Items filtered by date: August 2013
Tuesday, 13 August 2013 16:42

Clean Energy Cashback? Yes please!

The Clean Energy Cashback, or Feed in Tariff scheme, is a way of getting money for generating your own electricity. In the UK there are two renewable energy tariffs - the Electricity tariff, which, unfoolishly, went live on April 1st, 2010, and the Renewable Heat Incentive which sprung to life one year later.

Feed in Tariffs put you in control of your energy.By installing renewable energy systems you do benefit, but a significant contribution is also made to environmental sustainability in the UK. The purpose of the two tariffs is to pay people a decent and guaranteed amount for the renewable energy that they are able to generate themselves. Anyone who owns a property can benefit, as well as entire communities. Even tenants are able to take part - as long as your landlord approves.

So how does it all work?

Well, you install renewable power system such as solar panels, wind turbines, or a hydro system if you have access to water. This creates electricity - most of which you’ll use up yourself. Any extra electricity you don’t use when it’s generated will automatically be exported back to the National Grid, via an existing cable which will have been installed for you.

Despite generating your own electricity you still have a contract with an electricity supplier, and it is them who pay you for the electricity you generate and use yourself. You will also get paid for the electricity that is exported back to the Grid and payment is made typically once every quarter. Under the FITs scheme, if you generate surplus energy, you get an additional 3p/KWh for the surplus electricity you generate and export, and you can negotiate a higher rate if you can. Any extra electricity you might need is automatically imported into your property in the same way you get it from the National Grid today.

Feed in tariffs were introduced to encourage the installation of renewable energy systems in properties. The Government is keen to get people to install such systems because there is a legally binding EU target of producing 15% of the UK’s energy from renewables by 2020. At the start of 2010, the UK was only producing around 2% of its energy from renewables. Ultimately, if 8% of our energy is produced at the point of consumption that means less power stations will be needed, and less oil and gas burnt for heating. The Scottish Government aims to reach a target of 500 megawatts of community and locally-owned renewable energy by 2020.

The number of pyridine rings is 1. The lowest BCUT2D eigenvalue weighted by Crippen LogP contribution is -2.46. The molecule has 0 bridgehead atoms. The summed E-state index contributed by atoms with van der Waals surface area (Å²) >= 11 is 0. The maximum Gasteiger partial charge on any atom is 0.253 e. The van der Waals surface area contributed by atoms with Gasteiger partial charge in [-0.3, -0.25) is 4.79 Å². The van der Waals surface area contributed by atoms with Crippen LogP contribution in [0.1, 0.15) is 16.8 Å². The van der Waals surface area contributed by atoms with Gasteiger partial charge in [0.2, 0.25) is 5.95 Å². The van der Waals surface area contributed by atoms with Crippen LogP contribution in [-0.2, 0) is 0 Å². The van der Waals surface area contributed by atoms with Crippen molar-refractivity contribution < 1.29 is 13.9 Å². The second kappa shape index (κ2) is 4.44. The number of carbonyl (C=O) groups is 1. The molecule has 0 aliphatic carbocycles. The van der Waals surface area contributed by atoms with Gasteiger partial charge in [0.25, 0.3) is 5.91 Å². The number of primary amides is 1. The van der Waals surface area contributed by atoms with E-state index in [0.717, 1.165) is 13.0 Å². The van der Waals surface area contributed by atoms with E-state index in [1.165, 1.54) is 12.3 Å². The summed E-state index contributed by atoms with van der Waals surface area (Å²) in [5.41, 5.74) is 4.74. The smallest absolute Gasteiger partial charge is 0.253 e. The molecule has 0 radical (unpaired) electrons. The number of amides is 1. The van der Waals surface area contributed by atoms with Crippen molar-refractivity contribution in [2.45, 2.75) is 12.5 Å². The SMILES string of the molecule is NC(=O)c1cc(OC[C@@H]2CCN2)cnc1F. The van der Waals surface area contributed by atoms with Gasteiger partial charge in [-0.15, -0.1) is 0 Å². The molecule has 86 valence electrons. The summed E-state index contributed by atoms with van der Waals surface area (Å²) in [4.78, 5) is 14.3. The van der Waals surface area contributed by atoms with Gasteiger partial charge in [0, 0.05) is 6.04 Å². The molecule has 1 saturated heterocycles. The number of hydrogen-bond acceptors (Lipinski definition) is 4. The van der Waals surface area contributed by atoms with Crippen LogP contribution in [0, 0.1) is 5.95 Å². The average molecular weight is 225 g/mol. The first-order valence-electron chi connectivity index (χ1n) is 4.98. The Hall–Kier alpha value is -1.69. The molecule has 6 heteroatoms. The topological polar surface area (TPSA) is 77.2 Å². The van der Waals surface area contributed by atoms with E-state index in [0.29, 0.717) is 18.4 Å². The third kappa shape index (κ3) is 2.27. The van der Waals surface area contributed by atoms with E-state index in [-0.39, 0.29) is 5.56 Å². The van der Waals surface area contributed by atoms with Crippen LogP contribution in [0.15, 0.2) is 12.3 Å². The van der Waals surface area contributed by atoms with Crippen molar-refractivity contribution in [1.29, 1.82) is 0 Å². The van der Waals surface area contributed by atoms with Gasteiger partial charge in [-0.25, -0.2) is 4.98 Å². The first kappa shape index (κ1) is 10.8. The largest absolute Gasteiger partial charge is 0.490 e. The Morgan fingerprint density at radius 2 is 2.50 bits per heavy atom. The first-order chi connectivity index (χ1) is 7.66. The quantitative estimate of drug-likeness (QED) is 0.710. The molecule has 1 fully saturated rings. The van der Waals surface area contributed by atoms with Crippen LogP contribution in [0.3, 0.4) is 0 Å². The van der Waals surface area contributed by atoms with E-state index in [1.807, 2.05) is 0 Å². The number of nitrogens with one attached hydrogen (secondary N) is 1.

Farmers too are able make the most of the land they own and use renewables to stir up power onsite. It is common for farmers to have more land, giving them the opportunity to install more renewable systems with the potential to generate quite a lot of electricity. Producing more than they need means they can give any surplus energy back to the National Grid system. However, farmers are only allowed to generate a maximum amount of electricity per year.

The Clean Energy Cashback pays you for the energy you produce and use in your property, or sell back to the grid. You also save money by reducing the amount of energy you buy from your energy supplier. Through renewable energy tariffs, the average household is £2000 a year better off.

India too has gone down the route of feed in tariffs, incentivizing both wind and solar energy. And this is something which can only be seen as a benefit to the 1,27 billion people that live in this country.

CERC, Central Electricity Regulatory Commission, announced new regulations that launched a system of Feed in Tariffs in India in 2009. CERC’s regulations help to calculate tariffs for each technology. As a result, a number of states in India now run their own FITs scheme which came in response to the National Action Plan on Climate Change. The Action Plan calls for 5% of electricity generation in India to be from renewable sources by 2010, and to increase 1% per year for the next five years.

However, India does not have a national FIT program. CERC issues guidelines for fixing feed in tariffs. The Ministry for New and Renewable Energy (MNRE) has already introduced FITs, which it calls Generation based Incentive schemes, separately for wind and solar energy.

According to the Global Wind Energy Council’s India Wind Energy Outlook 2012, India’s electricity demand continued to rise in 2012, “despite a slowing global economy.” India’s electricity demand is expected to more than triple between 2005 and 2030. “Despite major capacity additions over recent decades, power supply struggles to keep up with demand,” which is why the enforcement of renewable energy is crucial.

Wind energy is the fastest growing renewable energy sector in India. In 2012, according to the Global Wind Energy Council, India, there was a cumulative capacity of over 18,000 MW, with wind power accounting for almost 70% of the installed capacity in the renewable energy sector.

89GW of wind power could be installed in India by 2020, up almost 18GW by the end of August 2020. This would save £131 million of CO2 every year and hopefully allow more people access to electricity. It is remarkable that in India over 40% of people have no access to modern energy services.

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